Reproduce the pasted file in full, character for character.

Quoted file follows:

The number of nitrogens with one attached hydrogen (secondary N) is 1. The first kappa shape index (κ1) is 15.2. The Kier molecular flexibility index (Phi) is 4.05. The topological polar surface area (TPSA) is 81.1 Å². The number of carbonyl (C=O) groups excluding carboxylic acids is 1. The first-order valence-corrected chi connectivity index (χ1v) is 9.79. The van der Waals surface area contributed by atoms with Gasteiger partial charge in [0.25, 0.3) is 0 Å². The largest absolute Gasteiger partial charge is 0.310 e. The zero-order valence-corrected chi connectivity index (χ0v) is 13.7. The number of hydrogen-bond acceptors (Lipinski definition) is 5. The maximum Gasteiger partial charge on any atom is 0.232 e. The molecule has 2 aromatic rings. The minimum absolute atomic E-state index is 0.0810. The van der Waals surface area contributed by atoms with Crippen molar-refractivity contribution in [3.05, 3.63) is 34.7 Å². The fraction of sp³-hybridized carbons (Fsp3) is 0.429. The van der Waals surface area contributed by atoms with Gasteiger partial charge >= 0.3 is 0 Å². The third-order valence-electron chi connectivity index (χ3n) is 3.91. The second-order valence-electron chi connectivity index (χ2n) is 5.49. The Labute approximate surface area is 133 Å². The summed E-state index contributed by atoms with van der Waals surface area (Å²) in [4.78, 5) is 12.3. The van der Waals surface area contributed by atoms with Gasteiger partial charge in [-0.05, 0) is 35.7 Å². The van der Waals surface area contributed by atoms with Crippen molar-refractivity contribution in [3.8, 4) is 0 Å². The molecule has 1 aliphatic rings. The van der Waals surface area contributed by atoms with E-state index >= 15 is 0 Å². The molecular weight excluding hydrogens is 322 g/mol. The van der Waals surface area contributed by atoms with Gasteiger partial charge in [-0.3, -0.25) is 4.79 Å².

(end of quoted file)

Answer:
The number of nitrogens with one attached hydrogen (secondary N) is 1. The first kappa shape index (κ1) is 15.2. The Kier molecular flexibility index (Phi) is 4.05. The topological polar surface area (TPSA) is 81.1 Å². The number of carbonyl (C=O) groups excluding carboxylic acids is 1. The first-order valence-corrected chi connectivity index (χ1v) is 9.79. The van der Waals surface area contributed by atoms with Gasteiger partial charge in [0.25, 0.3) is 0 Å². The largest absolute Gasteiger partial charge is 0.310 e. The zero-order valence-corrected chi connectivity index (χ0v) is 13.7. The number of hydrogen-bond acceptors (Lipinski definition) is 5. The maximum Gasteiger partial charge on any atom is 0.232 e. The molecule has 2 aromatic rings. The minimum absolute atomic E-state index is 0.0810. The van der Waals surface area contributed by atoms with Crippen molar-refractivity contribution in [3.05, 3.63) is 34.7 Å². The fraction of sp³-hybridized carbons (Fsp3) is 0.429. The van der Waals surface area contributed by atoms with Gasteiger partial charge >= 0.3 is 0 Å². The third-order valence-electron chi connectivity index (χ3n) is 3.91. The second-order valence-electron chi connectivity index (χ2n) is 5.49. The Labute approximate surface area is 133 Å². The summed E-state index contributed by atoms with van der Waals surface area (Å²) in [4.78, 5) is 12.3. The van der Waals surface area contributed by atoms with Gasteiger partial charge in [-0.05, 0) is 35.7 Å². The van der Waals surface area contributed by atoms with Crippen molar-refractivity contribution in [3.8, 4) is 0 Å². The molecule has 1 aliphatic rings. The van der Waals surface area contributed by atoms with E-state index >= 15 is 0 Å². The molecular weight excluding hydrogens is 322 g/mol. The van der Waals surface area contributed by atoms with Gasteiger partial charge in [-0.3, -0.25) is 4.79 Å².